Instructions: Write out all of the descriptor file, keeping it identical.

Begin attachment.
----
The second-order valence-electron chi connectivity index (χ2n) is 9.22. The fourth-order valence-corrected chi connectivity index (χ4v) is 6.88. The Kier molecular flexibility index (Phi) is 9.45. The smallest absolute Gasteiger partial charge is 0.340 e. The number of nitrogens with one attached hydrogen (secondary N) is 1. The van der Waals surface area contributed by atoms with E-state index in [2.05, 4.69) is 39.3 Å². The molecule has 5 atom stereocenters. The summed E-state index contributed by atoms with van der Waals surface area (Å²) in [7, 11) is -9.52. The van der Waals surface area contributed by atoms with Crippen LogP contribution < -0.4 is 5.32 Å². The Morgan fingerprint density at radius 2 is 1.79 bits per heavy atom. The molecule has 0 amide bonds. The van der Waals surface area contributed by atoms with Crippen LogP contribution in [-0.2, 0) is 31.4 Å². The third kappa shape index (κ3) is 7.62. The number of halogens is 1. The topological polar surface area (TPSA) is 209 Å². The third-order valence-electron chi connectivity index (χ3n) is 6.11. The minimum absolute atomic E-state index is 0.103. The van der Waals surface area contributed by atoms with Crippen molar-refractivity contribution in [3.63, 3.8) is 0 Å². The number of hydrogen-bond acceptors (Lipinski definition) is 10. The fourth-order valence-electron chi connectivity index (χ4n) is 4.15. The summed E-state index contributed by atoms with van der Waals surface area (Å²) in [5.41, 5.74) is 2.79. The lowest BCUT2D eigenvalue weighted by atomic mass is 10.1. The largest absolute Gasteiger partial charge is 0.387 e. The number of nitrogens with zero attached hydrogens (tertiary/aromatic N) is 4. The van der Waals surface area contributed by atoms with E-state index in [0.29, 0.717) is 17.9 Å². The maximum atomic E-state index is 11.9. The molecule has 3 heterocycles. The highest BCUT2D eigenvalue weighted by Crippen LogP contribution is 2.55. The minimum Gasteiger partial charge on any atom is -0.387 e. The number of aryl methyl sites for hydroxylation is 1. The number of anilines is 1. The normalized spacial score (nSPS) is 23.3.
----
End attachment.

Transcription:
The second-order valence-electron chi connectivity index (χ2n) is 9.22. The fourth-order valence-corrected chi connectivity index (χ4v) is 6.88. The Kier molecular flexibility index (Phi) is 9.45. The smallest absolute Gasteiger partial charge is 0.340 e. The number of nitrogens with one attached hydrogen (secondary N) is 1. The van der Waals surface area contributed by atoms with E-state index in [2.05, 4.69) is 39.3 Å². The molecule has 5 atom stereocenters. The summed E-state index contributed by atoms with van der Waals surface area (Å²) in [7, 11) is -9.52. The van der Waals surface area contributed by atoms with Crippen LogP contribution < -0.4 is 5.32 Å². The Morgan fingerprint density at radius 2 is 1.79 bits per heavy atom. The molecule has 0 amide bonds. The van der Waals surface area contributed by atoms with Crippen LogP contribution in [-0.2, 0) is 31.4 Å². The third kappa shape index (κ3) is 7.62. The number of halogens is 1. The topological polar surface area (TPSA) is 209 Å². The third-order valence-electron chi connectivity index (χ3n) is 6.11. The minimum absolute atomic E-state index is 0.103. The van der Waals surface area contributed by atoms with Crippen molar-refractivity contribution in [3.63, 3.8) is 0 Å². The number of hydrogen-bond acceptors (Lipinski definition) is 10. The fourth-order valence-electron chi connectivity index (χ4n) is 4.15. The summed E-state index contributed by atoms with van der Waals surface area (Å²) in [5.41, 5.74) is 2.79. The lowest BCUT2D eigenvalue weighted by atomic mass is 10.1. The largest absolute Gasteiger partial charge is 0.387 e. The number of nitrogens with zero attached hydrogens (tertiary/aromatic N) is 4. The van der Waals surface area contributed by atoms with E-state index in [0.29, 0.717) is 17.9 Å². The maximum atomic E-state index is 11.9. The molecule has 3 heterocycles. The highest BCUT2D eigenvalue weighted by Crippen LogP contribution is 2.55. The minimum Gasteiger partial charge on any atom is -0.387 e. The number of aryl methyl sites for hydroxylation is 1. The number of anilines is 1. The normalized spacial score (nSPS) is 23.3.